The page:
In such a way, the KKR has become, if not an independent subject of politics (which its leadership openly strives for), then certainly an object of increased attention. Moreover, each party—Moscow, official Minsk and the exiled Belarusian opposition—is trying to extract its own benefits from invoking this volunteer grouping. On February 2, the head of Russian diplomacy, Sergei Lavrov, averred that the Ukrainian authorities are “feeding, arming, and allowing the Belarusian opposition to undergo a trial by fire at the front against the Russian Federation, in particular through the notorious KKR, which they support and … declare that it will later solve similar problems in Belarus itself” (Ex-Press, February 4).

Lavrov’s public statement belies the question: Why is Moscow suddenly talking about the KKR, while the regiment has been fighting against Russia for quite some time? In Alexander Klaskovsky’s opinion, the Belarusian opposition’s most seasoned political commentator, previously, the Kremlin did not consider it expedient to provide free publicity for the enemy and to admit that representatives of brotherly Belarus were fighting against Russian forces. However, when it became known that Kyiv had offered Lukashenka a non-aggression pact (Zerkalo, January 24), and when Lukashenka himself resorted to a restrained tribute to the Ukrainian leadership (see EDM, January 25), the calculus in Moscow changed and the Kremlin decided to candidly characterize the situation (Telegraph.ph, February 2).

Against the backdrop of these developments, and considering the internecine fight within the exiled opposition, their minuscule influence at home leaves little hope for the oppositionists to ever gain power in Belarus (YouTube, February 1). As such, it becomes increasingly counterproductive to ostracize official Minsk. This is one of the ideas shared by Pavel Matsukevich, former Belarusian chargé d’affaires in Switzerland and now an exiled political commentator (Gazetaby, February 1). Yes, human rights are important, writes Matsukevich, but we are now facing a danger of a higher caliber—namely, a potential loss of Belarusian statehood. To drive home this idea, he refers to the ancient Chinese idiom “sacrifice a plum tree to save a peach tree”—that is, accept a small loss in order to make a greater gain. Matsukevich’s appeal to Western foreign policy decision-makers, therefore, is no new sanctions on Belarus and no blocking of official contacts with the Belarusian government.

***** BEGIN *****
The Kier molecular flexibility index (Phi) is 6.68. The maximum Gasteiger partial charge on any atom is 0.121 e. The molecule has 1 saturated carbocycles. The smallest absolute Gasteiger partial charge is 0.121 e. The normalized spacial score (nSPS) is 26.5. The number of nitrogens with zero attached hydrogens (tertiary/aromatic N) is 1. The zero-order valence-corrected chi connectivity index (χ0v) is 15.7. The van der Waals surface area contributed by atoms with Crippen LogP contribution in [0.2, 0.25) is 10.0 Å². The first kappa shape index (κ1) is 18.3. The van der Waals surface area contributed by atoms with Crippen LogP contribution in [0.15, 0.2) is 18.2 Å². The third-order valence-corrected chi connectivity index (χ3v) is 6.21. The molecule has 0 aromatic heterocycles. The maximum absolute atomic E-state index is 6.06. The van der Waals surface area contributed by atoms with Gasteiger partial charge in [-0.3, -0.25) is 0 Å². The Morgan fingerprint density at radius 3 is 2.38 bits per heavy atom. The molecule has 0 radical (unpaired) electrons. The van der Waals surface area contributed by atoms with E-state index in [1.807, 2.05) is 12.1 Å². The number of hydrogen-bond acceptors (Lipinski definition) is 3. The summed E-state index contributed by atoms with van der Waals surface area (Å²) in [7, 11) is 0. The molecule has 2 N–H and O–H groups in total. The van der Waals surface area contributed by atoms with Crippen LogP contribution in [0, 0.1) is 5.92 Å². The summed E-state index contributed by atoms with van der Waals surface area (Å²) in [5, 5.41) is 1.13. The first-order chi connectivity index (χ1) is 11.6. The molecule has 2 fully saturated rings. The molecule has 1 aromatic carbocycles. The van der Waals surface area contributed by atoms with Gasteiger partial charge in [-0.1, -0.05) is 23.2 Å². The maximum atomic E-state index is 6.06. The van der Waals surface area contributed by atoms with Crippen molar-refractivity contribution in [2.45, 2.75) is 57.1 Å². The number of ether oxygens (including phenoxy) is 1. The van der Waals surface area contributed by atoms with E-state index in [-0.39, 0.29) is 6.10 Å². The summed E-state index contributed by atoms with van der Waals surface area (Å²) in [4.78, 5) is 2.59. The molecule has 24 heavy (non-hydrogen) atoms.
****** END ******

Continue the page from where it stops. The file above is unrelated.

The exiled political commentator also pins hopes on an unavoidable “transit of power” in Minsk. Although it will occur within the scope of the ruling elite, this process will make it easier for the West to maintain connections with Belarus.

In the meantime, Lukashenka is touring “exotic” destinations, including Zimbabwe and the United Arab Emirates (Svaboda, January 31). “I want to thank the Americans and the entire Western world for imposing sanctions against us. Otherwise, not Belarusian tractors, but rather American and German ones, would be standing on this huge field,” Lukashenka declared in Harare after presenting Belarusian agricultural machinery as a gift to Zimbabwe (Belta, January 31). Although not necessarily the most masterful political satire, the Belarusian president’s statement leaves some room for interpretation.